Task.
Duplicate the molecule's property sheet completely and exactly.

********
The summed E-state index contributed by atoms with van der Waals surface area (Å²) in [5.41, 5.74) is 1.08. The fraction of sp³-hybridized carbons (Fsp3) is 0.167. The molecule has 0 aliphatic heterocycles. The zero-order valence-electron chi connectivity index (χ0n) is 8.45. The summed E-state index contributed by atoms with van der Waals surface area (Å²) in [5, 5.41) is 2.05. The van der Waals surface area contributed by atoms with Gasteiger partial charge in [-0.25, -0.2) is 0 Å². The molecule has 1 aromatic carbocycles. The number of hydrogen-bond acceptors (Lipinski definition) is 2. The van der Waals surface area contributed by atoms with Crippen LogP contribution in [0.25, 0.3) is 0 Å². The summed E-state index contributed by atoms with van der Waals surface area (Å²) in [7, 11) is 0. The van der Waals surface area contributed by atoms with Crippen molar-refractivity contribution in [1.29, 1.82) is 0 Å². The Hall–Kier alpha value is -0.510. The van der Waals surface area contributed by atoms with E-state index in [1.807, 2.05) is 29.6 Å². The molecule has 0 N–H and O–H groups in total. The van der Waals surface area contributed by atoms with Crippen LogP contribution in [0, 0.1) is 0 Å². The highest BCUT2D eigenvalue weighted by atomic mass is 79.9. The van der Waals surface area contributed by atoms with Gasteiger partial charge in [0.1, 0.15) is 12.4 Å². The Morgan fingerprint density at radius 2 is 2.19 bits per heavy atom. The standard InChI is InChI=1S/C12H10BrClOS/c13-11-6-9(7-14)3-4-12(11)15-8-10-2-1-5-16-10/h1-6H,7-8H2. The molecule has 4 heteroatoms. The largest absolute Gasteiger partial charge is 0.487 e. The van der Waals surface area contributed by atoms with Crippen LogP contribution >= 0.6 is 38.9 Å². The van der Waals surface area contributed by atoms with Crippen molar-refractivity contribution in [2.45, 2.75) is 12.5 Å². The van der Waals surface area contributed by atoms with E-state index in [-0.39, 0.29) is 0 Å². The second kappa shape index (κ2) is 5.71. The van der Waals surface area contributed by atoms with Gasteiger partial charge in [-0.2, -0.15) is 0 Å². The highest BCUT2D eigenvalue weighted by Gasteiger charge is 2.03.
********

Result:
The summed E-state index contributed by atoms with van der Waals surface area (Å²) in [5.41, 5.74) is 1.08. The fraction of sp³-hybridized carbons (Fsp3) is 0.167. The molecule has 0 aliphatic heterocycles. The zero-order valence-electron chi connectivity index (χ0n) is 8.45. The summed E-state index contributed by atoms with van der Waals surface area (Å²) in [5, 5.41) is 2.05. The van der Waals surface area contributed by atoms with Gasteiger partial charge in [-0.25, -0.2) is 0 Å². The molecule has 1 aromatic carbocycles. The number of hydrogen-bond acceptors (Lipinski definition) is 2. The van der Waals surface area contributed by atoms with Crippen LogP contribution in [0.25, 0.3) is 0 Å². The summed E-state index contributed by atoms with van der Waals surface area (Å²) in [7, 11) is 0. The van der Waals surface area contributed by atoms with Crippen molar-refractivity contribution in [1.29, 1.82) is 0 Å². The Hall–Kier alpha value is -0.510. The van der Waals surface area contributed by atoms with E-state index in [1.807, 2.05) is 29.6 Å². The molecule has 0 N–H and O–H groups in total. The van der Waals surface area contributed by atoms with Crippen LogP contribution in [0, 0.1) is 0 Å². The highest BCUT2D eigenvalue weighted by atomic mass is 79.9. The van der Waals surface area contributed by atoms with Gasteiger partial charge in [0.1, 0.15) is 12.4 Å². The Morgan fingerprint density at radius 2 is 2.19 bits per heavy atom. The standard InChI is InChI=1S/C12H10BrClOS/c13-11-6-9(7-14)3-4-12(11)15-8-10-2-1-5-16-10/h1-6H,7-8H2. The molecule has 4 heteroatoms. The largest absolute Gasteiger partial charge is 0.487 e. The van der Waals surface area contributed by atoms with Crippen LogP contribution >= 0.6 is 38.9 Å². The van der Waals surface area contributed by atoms with Crippen molar-refractivity contribution in [2.45, 2.75) is 12.5 Å². The van der Waals surface area contributed by atoms with E-state index in [-0.39, 0.29) is 0 Å². The second kappa shape index (κ2) is 5.71. The van der Waals surface area contributed by atoms with Gasteiger partial charge in [-0.2, -0.15) is 0 Å². The highest BCUT2D eigenvalue weighted by Gasteiger charge is 2.03.